Thick white smoke hung in the sky over Carl Hacker’s shoulder as he turned on the water hose and began spraying bushes in front of his Tonto Basin property.
Several feet away, his recreational vehicle sat waiting in the driveway, packed and ready to go as ashes floated down intermittently.
“I’ve never seen it like this, not this close, not this bad,” he said.
As the Bush Fire crept closer on Monday, the nine-year Tonto Basin resident was one of the last remaining in his neighborhood following evacuation recommendations earlier in the day.
His dogs, Rex and Rosie, came outside briefly but quickly lined up back at the front door to escape the smoke and the mid-90s temperatures. The air conditioning in the house works better than in the RV, said the “semi-retired” contractor.
Hacker planned to head north with his dogs to visit friends in Payson and monitor the situation. He lived in Payson for 20 years before moving to Tonto Basin. He’s a maintenance worker and backup bus driver for Tonto Basin School.
“It’s hard to leave your house,” he said. “But I just talked to the (Gila County) sheriff, and he said we’re in imminent danger. I don’t know why I’m watering these (plants). I probably should water my house.”
He hopes he’s got a house on his acre of property to return to. And plants to water.
Since Saturday, when the human-caused fire started on the east side of State Route 87 in the Sugarloaf Recreation Area it has grown to nearly 115,000 acres, making it the largest active wildfire in the U.S. With winds pushing it north at a rapid rate, county officials had Tonto Basin and Punkin Center evacuated followed by Sunflower on Tuesday. Jakes Corner is on a pre-evacuation notice.
“I don’t know what I’m going to come back to,” he said. “I’m just kind of hanging out and protecting my investment.”
Gila County Sheriff’s Office Lt. Virgil Dodd was among those working in the evacuation area on Monday.
“Our No. 1 goal today is to protect lives of both people and animals and property,” he said. “We want to give them enough time to prepare to evacuate the area.
“It’s not mandatory to leave (now). They have to sign a waiver if they’re not going to leave. We follow the ‘Ready, Set, Go!’ protocol and right now we’re in the Go protocol. We just want to make sure people get out of here safely and give law enforcement and firefighting personnel (the ability) to come out here and do their job.”
Gila County Sheriff’s deputies were going door-to-door informing residents of the danger and the evacuation recommendation.
Gila County Sheriff’s Office Reserve Posse Commander Guy Peterson and Lt. Denny Mason knocked on doors in the Lazy Ranch RV Park in Tonto Basin to see if anyone was home at each of the trailers parked there. They’d place white tape on the door if it was vacant and blue if it was occupied. They’d place white and blue if the resident told them they were planning to leave.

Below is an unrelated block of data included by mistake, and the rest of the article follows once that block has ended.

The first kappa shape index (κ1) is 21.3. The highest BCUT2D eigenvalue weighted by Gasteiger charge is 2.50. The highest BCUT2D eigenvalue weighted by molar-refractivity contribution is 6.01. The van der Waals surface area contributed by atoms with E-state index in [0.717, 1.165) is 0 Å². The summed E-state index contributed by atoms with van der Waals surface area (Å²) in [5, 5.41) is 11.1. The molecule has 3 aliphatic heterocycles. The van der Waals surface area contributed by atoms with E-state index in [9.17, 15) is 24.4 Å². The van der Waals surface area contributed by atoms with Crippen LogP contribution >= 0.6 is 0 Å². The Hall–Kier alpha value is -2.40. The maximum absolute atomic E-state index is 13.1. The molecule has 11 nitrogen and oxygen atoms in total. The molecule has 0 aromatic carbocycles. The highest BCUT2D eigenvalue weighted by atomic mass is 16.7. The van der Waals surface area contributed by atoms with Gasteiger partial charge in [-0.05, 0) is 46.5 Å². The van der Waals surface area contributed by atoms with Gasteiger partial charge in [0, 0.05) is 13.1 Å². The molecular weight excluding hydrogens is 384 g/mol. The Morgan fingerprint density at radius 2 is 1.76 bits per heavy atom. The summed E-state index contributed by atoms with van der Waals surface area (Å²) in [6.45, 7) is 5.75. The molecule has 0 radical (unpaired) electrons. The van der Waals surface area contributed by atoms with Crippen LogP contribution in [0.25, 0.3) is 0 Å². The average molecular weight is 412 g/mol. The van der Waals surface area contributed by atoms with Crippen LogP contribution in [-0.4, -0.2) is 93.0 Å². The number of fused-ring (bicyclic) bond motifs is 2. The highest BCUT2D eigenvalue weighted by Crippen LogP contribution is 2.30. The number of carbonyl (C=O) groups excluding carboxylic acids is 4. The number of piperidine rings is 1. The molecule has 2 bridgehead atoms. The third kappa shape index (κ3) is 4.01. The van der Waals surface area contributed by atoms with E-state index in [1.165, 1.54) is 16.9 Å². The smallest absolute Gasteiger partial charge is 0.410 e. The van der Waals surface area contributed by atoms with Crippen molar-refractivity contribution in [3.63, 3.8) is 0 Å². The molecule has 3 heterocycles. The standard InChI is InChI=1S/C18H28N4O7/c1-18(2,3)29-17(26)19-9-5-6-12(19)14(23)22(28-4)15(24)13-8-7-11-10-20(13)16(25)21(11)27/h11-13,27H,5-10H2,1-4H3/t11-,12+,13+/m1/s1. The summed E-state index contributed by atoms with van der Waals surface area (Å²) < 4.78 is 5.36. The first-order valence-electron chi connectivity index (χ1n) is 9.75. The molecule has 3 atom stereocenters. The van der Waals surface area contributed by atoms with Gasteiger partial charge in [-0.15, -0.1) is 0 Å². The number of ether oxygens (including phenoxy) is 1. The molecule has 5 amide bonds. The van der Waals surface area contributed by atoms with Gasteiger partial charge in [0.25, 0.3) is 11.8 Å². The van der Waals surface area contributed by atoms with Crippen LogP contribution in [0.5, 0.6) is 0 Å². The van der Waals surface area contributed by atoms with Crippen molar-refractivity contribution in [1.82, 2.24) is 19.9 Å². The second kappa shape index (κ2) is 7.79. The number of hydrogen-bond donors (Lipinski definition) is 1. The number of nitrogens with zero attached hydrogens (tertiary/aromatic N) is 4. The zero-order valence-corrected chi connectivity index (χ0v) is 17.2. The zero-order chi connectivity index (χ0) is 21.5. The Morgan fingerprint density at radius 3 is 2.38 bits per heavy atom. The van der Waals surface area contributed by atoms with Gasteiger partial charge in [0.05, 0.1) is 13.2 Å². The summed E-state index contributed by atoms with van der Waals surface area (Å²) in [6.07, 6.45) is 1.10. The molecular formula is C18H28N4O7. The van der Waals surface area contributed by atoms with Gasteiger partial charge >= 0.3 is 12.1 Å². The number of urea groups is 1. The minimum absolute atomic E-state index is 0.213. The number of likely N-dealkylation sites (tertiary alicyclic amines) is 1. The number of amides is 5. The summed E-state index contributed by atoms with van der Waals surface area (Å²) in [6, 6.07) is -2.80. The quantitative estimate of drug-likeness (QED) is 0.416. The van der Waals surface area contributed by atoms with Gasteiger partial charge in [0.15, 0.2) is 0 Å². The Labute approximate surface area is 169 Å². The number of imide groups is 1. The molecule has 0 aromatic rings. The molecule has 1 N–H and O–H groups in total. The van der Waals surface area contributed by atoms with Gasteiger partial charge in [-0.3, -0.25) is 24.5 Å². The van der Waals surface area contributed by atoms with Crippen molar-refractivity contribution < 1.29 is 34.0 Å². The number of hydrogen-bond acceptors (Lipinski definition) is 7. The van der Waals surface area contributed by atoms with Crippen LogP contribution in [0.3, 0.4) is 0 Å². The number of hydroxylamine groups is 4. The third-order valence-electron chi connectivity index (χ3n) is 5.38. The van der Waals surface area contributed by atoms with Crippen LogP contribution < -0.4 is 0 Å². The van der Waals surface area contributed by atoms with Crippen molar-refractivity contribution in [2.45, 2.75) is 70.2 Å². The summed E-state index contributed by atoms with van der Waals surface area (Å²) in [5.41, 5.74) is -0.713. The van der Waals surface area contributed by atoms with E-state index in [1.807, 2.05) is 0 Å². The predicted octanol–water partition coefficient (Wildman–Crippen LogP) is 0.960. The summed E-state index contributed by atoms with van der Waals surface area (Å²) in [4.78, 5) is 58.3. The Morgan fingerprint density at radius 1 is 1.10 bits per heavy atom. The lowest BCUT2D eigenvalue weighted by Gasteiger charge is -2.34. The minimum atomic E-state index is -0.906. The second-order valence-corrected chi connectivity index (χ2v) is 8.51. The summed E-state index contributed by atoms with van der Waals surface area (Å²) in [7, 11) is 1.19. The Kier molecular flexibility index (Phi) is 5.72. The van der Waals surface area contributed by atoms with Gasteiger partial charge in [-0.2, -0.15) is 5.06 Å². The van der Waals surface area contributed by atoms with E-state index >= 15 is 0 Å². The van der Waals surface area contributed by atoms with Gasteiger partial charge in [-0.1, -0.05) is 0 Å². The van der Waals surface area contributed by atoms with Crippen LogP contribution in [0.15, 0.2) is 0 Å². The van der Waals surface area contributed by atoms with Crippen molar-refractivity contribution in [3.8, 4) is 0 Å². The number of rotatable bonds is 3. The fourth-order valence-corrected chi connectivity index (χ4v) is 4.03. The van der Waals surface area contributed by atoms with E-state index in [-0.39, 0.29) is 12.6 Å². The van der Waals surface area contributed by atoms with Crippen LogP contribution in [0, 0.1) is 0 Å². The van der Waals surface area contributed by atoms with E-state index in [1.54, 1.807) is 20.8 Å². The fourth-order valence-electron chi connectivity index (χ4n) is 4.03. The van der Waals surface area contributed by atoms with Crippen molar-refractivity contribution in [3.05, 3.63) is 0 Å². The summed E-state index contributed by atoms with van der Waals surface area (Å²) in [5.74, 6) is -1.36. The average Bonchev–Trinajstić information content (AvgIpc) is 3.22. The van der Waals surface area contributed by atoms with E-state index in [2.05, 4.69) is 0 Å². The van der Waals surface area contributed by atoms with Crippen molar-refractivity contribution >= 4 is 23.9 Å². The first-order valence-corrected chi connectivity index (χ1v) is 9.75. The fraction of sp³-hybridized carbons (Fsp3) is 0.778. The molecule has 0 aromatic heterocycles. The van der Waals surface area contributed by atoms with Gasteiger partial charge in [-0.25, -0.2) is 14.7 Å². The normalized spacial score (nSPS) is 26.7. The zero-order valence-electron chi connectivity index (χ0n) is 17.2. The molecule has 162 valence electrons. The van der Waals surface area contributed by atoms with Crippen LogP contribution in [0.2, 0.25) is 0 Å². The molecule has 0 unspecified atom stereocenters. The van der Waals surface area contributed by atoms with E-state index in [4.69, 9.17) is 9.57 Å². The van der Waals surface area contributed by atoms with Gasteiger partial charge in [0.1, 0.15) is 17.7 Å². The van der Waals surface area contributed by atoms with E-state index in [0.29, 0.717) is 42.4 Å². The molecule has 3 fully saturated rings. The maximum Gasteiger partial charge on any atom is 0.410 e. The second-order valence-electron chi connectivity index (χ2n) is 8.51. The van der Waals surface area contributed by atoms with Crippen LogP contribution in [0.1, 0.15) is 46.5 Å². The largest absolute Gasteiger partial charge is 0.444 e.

Peterson had just placed a white strip of tape on the door handle of one trailer when Michael Ploof drove up and backed his truck up in front of a boat in front of the trailer and went inside. Peterson talked to him and added a blue strip of tape to the door.
“We’re checking every house and trailer, every resident, trying to find people and make sure they’ve left or if they’re staying,” Peterson said. “If they’re staying, we get their name and address and space number, that way, if it becomes mandatory, we know where they’re at so we can evacuate them. We need a good accountability to make sure they’re safe.”
Ploof lives on the east side of Tonto Creek near Punkin Center, just north of Tonto Basin. He and his family get trapped a couple of times a year when the creek rises.
But he said this fire represents a new concern.
“This is really scary,” he said. “I mean, this is our little paradise. So, just thinking that it could all be gone is just terrifying.”
Most of his friends had already left. Ploof said his family was ready to leave at a moment’s notice, but planned to stay for now.
“We have all of our stuff packed, so if it does come down to it, to where we have to get out, all I have to do is hook my truck to our toy hauler and we’re out of here,” he said.
Ploof was at the Lazy Ranch RV Park to do what he could for some of his friends from the Valley and Tucson, who were unable to get to the area. He planned to move a friend’s trailer and boat farther away from the fire, as well as another friend’s boat.
“There’s a big group of friends of ours who rent spaces up here,” he said. “Todd and Debbie Eden are from the Valley and I’m trying to get their boat and trailer out of the path of the fire, then hopefully (my friend) Dana’s (Cron) boat, too.”
But he said he was only doing it because time permitted it on Monday.
“All these machines and stuff can be replaced, we’re just trying to get them in a safe spot so we don’t have to deal with that,” he said. “Hopefully everyone’s going to be safe and get themselves out of harm’s way, as opposed to worrying about machines and things like that.”
The fire grew dramatically by Wednesday, forcing more Tonto Basin residents to leave their homes.
But some didn’t go far.
Jake’s Corner Bar owner Lucille Aragon now sleeps in the bar.
That makes it easier to be there for her neighbors in their time of need.
The fire on top of the COVID-19 virus is like a double-whammy to Aragon, who bought the bar in March of 2019. But that isn’t stopping Aragon and boyfriend Matt Roberson from handing out all the food they can to first responders free of charge whenever they need it.